Is renouncing his Canadian citizenship the only step he needed to take in order to be a viable candidate for the U.S. presidency?

2 Answers 2


How is it that Ted Cruz can run for the U.S. presidency seeing as he was born in Calgary?

The US Constitution just requires that the President be a "natural-born citizen". It doesn't say anything about the place of birth. Although the term "natural-born citizen" was never officially defined, the current legal consensus is summarized by a Congressional Research Service report:

The weight of legal and historical authority indicates that the term “natural born” citizen would mean a person who is entitled to U.S. citizenship “by birth” or “at birth,” either by being born “in” the United States and under its jurisdiction, even those born to alien parents; by being born abroad to U.S. citizen-parents; or by being born in other situations meeting legal requirements for U.S. citizenship “at birth.”

Ted Cruz was automatically and involuntarily a US citizen at birth, according to US law. The law for acquisition of US citizenship at birth for children born abroad in wedlock to one US citizen parent (Cruz's mother) and one alien parent (Cruz's father), in effect from 1952 to 1986 (Cruz was born in 1970), says that the child is a US citizen at birth if the US citizen parent was physically present in the US, before the child's birth, for at least 10 years, including 5 years after turning 14. Cruz's mother easily satisfied this condition.

Is renouncing his Canadian citizenship the only step he needed to take in order to be a viable candidate for the U.S. presidency?

Renouncing his Canadian citizenship was never necessary for him to run for or be President. US law does not mention anything about the President having or not having other nationalities. As for whether it makes him more politically viable, well, that depends on your political opinion of him.

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    Nice answer. I think, by him Renouncing his canadian citizenship he avoided certain questions, so it was done to help his campaign, but I agree with you, from a legal sense, it was entirely unnecessary, just as Obama showing his birth certificate was entirely unnecessary from a legal point of view, but such actions can help from a public opinion point of view.
    – userLTK
    Commented Aug 8, 2015 at 11:19
  • Your answer seems pretty definitive. This should render Trump's remarks regarding Cruz moot Commented Jan 18, 2016 at 14:37
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    @JoeTaxpayer: Well, it is true that no court has directly ruled on the matter. It's only a research report.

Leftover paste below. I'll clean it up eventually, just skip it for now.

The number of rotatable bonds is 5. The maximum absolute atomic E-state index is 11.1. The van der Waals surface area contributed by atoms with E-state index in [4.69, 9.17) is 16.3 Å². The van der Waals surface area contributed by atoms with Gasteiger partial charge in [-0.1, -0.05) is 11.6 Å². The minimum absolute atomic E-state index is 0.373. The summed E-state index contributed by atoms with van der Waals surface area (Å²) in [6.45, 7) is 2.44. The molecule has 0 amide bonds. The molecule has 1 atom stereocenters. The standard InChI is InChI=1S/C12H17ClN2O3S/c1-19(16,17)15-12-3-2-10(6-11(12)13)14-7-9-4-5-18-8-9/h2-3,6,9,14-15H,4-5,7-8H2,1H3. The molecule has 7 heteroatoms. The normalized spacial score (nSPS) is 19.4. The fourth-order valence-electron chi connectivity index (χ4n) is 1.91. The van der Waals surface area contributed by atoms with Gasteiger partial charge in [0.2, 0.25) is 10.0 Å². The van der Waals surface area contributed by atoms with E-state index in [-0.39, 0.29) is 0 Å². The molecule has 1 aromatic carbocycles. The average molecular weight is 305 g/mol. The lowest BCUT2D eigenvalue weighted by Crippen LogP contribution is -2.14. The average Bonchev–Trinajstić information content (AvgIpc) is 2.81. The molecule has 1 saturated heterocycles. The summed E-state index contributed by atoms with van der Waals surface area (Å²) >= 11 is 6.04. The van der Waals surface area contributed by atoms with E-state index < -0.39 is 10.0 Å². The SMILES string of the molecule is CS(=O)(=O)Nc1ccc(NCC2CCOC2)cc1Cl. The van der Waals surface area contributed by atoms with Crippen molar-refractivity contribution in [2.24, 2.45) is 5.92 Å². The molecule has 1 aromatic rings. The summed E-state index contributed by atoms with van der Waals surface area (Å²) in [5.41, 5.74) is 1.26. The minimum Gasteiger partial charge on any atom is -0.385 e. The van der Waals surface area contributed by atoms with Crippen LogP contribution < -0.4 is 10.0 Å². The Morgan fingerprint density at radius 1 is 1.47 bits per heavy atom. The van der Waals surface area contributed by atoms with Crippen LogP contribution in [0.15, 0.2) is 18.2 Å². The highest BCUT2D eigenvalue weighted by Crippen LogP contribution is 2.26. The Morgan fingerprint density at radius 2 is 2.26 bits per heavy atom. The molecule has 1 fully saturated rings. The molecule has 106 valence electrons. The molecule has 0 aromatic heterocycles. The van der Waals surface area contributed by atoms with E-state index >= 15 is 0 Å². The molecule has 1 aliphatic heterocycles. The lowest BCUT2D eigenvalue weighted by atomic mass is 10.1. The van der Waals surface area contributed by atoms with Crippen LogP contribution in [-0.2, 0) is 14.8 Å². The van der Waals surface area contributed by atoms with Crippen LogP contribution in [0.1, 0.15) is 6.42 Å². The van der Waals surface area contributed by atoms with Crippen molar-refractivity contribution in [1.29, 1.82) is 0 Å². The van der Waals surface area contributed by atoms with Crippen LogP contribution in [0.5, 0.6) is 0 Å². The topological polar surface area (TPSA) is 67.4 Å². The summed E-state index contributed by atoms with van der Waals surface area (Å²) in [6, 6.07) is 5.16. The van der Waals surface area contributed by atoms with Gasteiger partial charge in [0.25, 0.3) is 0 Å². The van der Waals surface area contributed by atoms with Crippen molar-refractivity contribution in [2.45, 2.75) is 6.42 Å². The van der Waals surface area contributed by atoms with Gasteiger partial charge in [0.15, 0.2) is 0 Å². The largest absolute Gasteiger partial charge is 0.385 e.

– user102008
    Commented Jan 18, 2016 at 18:09

Is renouncing his Canadian citizenship the only step he needed to take in order to be a viable candidate for the U.S. presidency?

From wikipedia:

The Immigration and Nationality Act (INA) neither defines dual citizenship nor takes a position for it or against it. There has been no prohibition against dual citizenship, but some provisions of the INA and earlier U.S. nationality laws were designed to reduce situations in which dual citizenship exists. Although naturalizing citizens are required to undertake an oath renouncing previous allegiances, the oath has never been enforced to require the actual termination of original citizenship.[31]

If you don't mind an opinion interjected; I think Ted Cruz renounced his Canadian Citizenship and distanced himself from Calgarian cultural upbringing to lessen political attacks especially from Fox Media types.

If you don't mind an analytical observation; Whether or not his Alberta heritage makes one a good leader or a bad leader of an international super power is a mute point in this question. But remember Albertans have been called "Blue eyed Arabs" and as noted in redit "Alberta is so American". But the link I really want I can't find which shows how Alberta was settled by American gun-runners trading native furs for western guns and whiskey before England kicked them out with the NWMP (North Western Mounted Police) who were the predecessors to the RCMP (Royal Canadian Mounted Police) who are kind of world famous today for their red coats and brown hats. "The RCMP always gets their man" is famous quote.

Sorry for digressing but the point is someone from Alberta (whose heritage is arguably both Saudi Arabian and American in nature) is not necessarily a bad thing coupled with the socialist laws, diversity and harmony of immigrants seeking capitalist gains like you see in Canada. Ted Cruz is the wrong man for other reasons I surmise.

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